Saturday, April 19, 2008

Who shares the biggest responsibility for reading to your children?

The International Reading Association pointed me to this article that details the results of a recent poll conducted among 2,200 adults in the UK. Forty two percent of the fathers polled said they didn't read bedtime stories to their children, citing stress and long work hours as the number one reasons. Seventy six percent of mothers, on the other hand, say they DO read bedtime stories to their children. The article goes on to say that boys need male role models to read to them in order to get them to love reading.

Hmmmm....I'm not sure what I think about this. I know the intent of the study was probably to convince fathers to read to their children, but what about the households that don't have a male parent? I know plenty of mothers who read to their sons, who in turn, grow into avid readers. Without knowing enough about the study, it doesn't seem as if they interviewed families that fell outside of the "traditional" definition of family (mother/father/child(ren)).

There is no doubt about it that children should be read to, but does it matter which parent? Should both parents, whether it's mother/father, mother/mother, father/father, share the responsibility? I think that when children get read to from a variety of people, it exposes them to more books, but does it have to be a parent?

In my household, I do read to my daughter the most, but I think that's because I'm more likely to pick up a book and start reading than my husband who prefers to get on the floor and play with her. However, he does read to her, and I play with her. Her grandparents also read to her when they see her, and she gets read to every day in daycare. I also love to watch her being read to and to see the different approaches people use. For example, my mother-in-law will point at the pictures and make up her own story while I often read the text word for word. My husband will do a little of both, and Miss Mary, her daycare teacher tends to use more exaggerated body language and different voices.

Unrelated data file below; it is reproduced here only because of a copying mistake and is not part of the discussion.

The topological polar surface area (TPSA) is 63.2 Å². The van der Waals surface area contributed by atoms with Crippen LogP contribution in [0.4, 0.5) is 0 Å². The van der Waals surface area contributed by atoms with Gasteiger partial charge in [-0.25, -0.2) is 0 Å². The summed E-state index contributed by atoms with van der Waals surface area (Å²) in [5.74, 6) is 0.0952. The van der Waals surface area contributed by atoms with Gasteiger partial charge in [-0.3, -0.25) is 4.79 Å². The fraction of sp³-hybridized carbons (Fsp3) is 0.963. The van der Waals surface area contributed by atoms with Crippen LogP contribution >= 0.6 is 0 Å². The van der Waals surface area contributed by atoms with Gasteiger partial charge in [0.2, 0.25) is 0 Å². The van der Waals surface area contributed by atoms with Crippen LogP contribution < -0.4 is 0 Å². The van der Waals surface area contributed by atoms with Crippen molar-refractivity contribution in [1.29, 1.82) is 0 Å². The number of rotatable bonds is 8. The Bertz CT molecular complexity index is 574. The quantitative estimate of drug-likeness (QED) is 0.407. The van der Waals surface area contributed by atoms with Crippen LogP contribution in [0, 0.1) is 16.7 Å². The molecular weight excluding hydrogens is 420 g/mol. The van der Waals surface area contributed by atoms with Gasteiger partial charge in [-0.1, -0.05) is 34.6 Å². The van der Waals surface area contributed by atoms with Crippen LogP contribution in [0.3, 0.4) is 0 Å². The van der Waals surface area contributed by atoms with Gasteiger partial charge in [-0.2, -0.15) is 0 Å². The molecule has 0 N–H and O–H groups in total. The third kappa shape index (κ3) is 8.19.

But what if there is only one person who reads to a child? Does that mean that child is less likely to become a reader? I don't think so, and I don't think it has to be a parent. Sometimes it's a teacher, a neighbor, an aunt or uncle who opens up the door to reading.

What do you think? Who shares the biggest responsibility for reading to your children in your household?


  1. I always heard that if there is a male role model in the household that a male child would be more likely to read if he sees his father/male role model reading. Maybe because he will see that reading isn't so "girly." I read to my children during the day and take them to the library for storytime several times a week. So it's my husbands turn at night to sit down before bed and read the boys stories. It's a great arrangement for us. I think anyway for children to be exposed to reading is better than no exposure at all.

  2. Great points, Natasha, and I wholeheartedly agree with you. Sounds like you have a great arrangement. Your children are lucky!

  3. We take turns in our house. My kids are older, 10 and 8; we've read to them every day since they were newborns. When it was just picture books, we'd take turns, one night me, next night my husband. Now that we've moved on to longer books, we take turns reading, so it might be a couple of weeks where it's just one parent reading to them. During that time, on nights that the "main reader" can't read for some reason, the other parent will read poems or picture books at bedtime. Even though my husband works long hours and travels frequently, he values the together-time that bedtime reading provides.

  4. Anonymous--
    Thanks for sharing! It looks like you have established a wonderful routine, and your children are getting solid quality time with both you and your husband. Congratulations!

  5. This sparked some discussion between me and my husband. Because we homeschool, I read to the kids all day long. I also read their bedtime stories, with my husband taking a turn every now and then. Is this just habit? We're not sure, but we're pretty set in our ways at this point. It will take effort to change.

  6. Hi Sara,
    First off, it sounds like you're doing an excellent job with raising readers--kudos to you and your husband for giving them this special gift that they'll carry throughout their lives. I wish I had a clear cut answer as to how parents should divide up their reading responsibilities, but I don't think there is one. I honestly think that as long as kids are exposed to books and there are adults in their lives who are enthusiastic about reading, then that's really what they need. Of course the more they see everyone in the family reading, the more they'll be encouraged to read, but it sounds like you and your husband already do that even if you are the one who does it the most.